|Protest in Buenos Aires.|
Argentina certainly ain’t the cheap place it used to be … well it was expensive, then cheap, and now, well it’s certainly not the place to get your bargains! Argentina has had a tumultuous last ten or fifteen years, but I do not even want to get into the politics. The last time Alex and I had been to Buenos Aires (apart from overnight a few weeks back) was in 2000 on our way back ‘home’ when Alex had decided to come and live with me in Australia. We were arriving early on Monday morning and would be leaving the following Saturday. I know, not a lot of time, but we were here on a mission – to catch up with three sets of very, very dear friends.
|Market in San Telmo.|
The flight from Quito to Buenos Aires (BA) was rather uneventful, in that all went well and we arrived safely. Leaving Ecuador always has me reflecting on my time there, Alex’s time there and life in general, and it’s always hard. I have, over the years, come to terms with the fact that I will always straddle the two continents in which I live and visit frequently. It’s just the way it is! We arrived in BA early on Monday morning, and we now knew exactly how to get to Charo’s house in the beautiful and historic San Telmo … fork out $40.00 for a taxi. Too expensive? The only option, unless of course you want to spend two and a half hours on a bus (instead of half an hour in a taxi) with copious lugguge. Not an option.
|Charito & Ombi in BA.|
Although it was just after 9.00am when we arrived, Charo (very dear friend number 1!) was at work. We had already organised with her to get the key from the porter of the building when we arrived. We were both knackered and so we took ourselves upstairs and had a rest … well, a few hours of sleep. Charo only works half days so that afternoon was a very lazy one; shooting the breeze and talking about times gone by. How did we know Charo? I met Charo in 1999 in Colonia Suiza (Uriguay) when I was backpacking through South America. She was there with her late husband, Piero, a gem of a man. I was sitting at the table of the gorgeous hostel we were staying in and writing furiously. Not sure how it happened, but I soon started chatting to Charo, or Charito as we fondly call her, and we realised that we had a lot in common, including that we could both speak the same three languages; English, Italian and Spanish (although how well I could actually speak Spanish only a couple of months into my South American sojourn remains debatable). Before I knew it, I had met Piero (who had migrated to Argentina from Naples many years ago) and we started to talk in all three languages … about everything and anything. As the saying goes, the rest is history! From that day on I kept in touch with both Piero and Charo, and Alex was able to meet them both as we passed through BA in August 2000 on our way back to Melbourne. Soooooo many good memories!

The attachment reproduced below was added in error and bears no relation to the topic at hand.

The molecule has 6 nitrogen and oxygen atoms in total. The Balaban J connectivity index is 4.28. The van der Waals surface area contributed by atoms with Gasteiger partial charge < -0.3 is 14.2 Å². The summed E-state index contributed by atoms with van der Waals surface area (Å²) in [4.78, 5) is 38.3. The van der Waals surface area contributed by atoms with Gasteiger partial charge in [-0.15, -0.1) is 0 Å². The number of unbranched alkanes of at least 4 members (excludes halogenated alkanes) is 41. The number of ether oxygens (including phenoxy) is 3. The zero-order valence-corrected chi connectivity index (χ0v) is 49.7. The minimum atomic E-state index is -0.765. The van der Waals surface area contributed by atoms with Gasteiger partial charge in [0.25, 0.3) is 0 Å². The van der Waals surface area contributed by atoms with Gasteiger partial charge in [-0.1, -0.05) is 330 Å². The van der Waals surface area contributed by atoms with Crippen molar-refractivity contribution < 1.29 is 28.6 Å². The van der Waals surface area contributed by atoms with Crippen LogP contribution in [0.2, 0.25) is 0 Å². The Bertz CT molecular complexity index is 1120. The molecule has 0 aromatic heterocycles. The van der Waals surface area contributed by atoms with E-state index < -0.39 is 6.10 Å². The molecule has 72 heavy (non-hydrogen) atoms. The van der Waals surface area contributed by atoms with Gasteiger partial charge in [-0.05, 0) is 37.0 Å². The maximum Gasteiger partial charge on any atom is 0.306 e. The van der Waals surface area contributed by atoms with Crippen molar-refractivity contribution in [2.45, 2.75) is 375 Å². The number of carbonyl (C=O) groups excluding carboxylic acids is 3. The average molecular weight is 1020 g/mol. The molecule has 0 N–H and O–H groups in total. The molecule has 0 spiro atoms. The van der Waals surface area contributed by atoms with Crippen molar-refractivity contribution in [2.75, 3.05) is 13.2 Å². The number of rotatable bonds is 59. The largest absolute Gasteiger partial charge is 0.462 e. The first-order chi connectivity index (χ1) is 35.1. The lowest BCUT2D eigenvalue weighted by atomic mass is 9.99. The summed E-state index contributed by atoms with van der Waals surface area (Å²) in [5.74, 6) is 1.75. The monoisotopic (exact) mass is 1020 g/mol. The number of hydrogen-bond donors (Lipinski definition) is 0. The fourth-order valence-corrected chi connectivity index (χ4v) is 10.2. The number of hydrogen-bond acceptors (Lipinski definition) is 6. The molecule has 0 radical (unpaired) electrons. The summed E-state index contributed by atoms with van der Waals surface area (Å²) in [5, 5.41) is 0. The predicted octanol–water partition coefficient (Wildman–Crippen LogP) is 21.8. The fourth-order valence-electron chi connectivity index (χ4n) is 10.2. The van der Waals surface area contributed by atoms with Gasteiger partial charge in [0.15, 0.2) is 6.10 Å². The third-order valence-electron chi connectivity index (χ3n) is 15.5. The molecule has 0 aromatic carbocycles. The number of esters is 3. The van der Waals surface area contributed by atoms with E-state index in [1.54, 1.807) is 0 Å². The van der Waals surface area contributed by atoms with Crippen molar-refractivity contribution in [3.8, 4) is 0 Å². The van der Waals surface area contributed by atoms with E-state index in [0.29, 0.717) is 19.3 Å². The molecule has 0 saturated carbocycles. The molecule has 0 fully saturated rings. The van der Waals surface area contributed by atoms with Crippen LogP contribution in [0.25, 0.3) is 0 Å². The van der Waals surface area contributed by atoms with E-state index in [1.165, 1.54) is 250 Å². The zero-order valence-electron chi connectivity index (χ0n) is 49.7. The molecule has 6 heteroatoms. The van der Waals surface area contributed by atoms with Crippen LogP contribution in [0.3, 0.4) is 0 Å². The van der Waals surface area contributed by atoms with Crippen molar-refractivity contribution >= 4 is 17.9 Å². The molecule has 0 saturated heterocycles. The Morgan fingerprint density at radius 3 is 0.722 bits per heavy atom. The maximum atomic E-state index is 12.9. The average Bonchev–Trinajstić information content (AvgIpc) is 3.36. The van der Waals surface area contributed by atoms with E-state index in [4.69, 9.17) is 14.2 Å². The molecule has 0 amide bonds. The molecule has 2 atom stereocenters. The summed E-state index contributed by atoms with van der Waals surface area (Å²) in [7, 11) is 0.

|Musicians in Parque Lezama.|
Alex and I both felt tired on that first day in Buenos Aires, so we took it really easy. San Telmo is the oldest barrio, or neighbourhood, in BA. Set around Plaza Dorrego, it’s a gorgeous place and characterised by its colonial buildings, cafes, tango parlours and antique shops. Its cobblestone streets make it all the more atmospheric; lots of artists and artisans and great for people watching (a renowned favourite pastime of mine). Charo and I also walked through the very picturesque Parque Lezama (Lezama Park). Again, a great experiment in people-watching; we saw everything from skate boarders to artists to guitar players to homeless people. I want to add here that the economic situation in Argentina is dire at the moment and that there is thus a huge problem with homeless people.
|L to R: Gaby, Nico, Alex, Gonzy, Flopy & Faby.|
Mid-week we would be going out to visit my friend Fabiana (very dear friend number 2!) and her family who live about 40 kilometres from the city centre. I met Faby when I was backpacking in Europe when I was twenty-something (only a few years ago!). We travelled through parts of Europe together and had a blast! We have remained friends ever since!
As with all of my Argentine friends, the last time I saw Faby was in 2000, when we also met her husband Gabriel (Gaby) and son Nicolas (Nico). At the time they were living in Palermo, in the centre of BA. Since then they have added Gonzalo (Gonzy) and Florencia (Flopy) to their brood. What a wonderful family! They live on a spacious property in the country, which we easily accessed by bus. Faby came to pick us up from the bus stop with her youngest, Flopy, and it was as though no time had passed. We only stayed an afternoon and a night but we really made the most of it. We went to the local park with the kids, played outside, had afternoon snacks in their backyard, had a great dinner with the family, and Faby and I reminisced about old times. Just not long enough! Before we knew it, the next morning we were back on the bus making our way to BA.
|L to R: Brenda, Julian, Charo, Julia, Ombi & Nico.|
That night Charo organised an impromptu dinner at her place with some of her nieces and nephews, Julia, Juliana and Brenda. It was great … everyone simply rocked up with some food and started cooking. I felt right at home! We ate, chatted and chilled out, but like all good things the night came to an end all too quickly!
|Tango in La Boca.|
As Alex and I love walking and exploring we still managed to do a bit of that, including Puerto Madero (like a Southbank meets Docklands) and La Boca, a colourful neighbourhood which has its roots in the settlement of Italian immigrants. It’s not the safest neighbourhood in BA (I was mugged there in 1999 … but I chased my muggers and got most of my things back! As you do!) and I could not believe how over-touristy and commercial it had become. It was OTT and streaming with tourist buses, as people crowded the streets to get a glimpse of the colourful houses and couples dancing tango. It’s also known to soccer-mad fans as the home to the Boca Juniors, one of the world’s best known soccer clubs.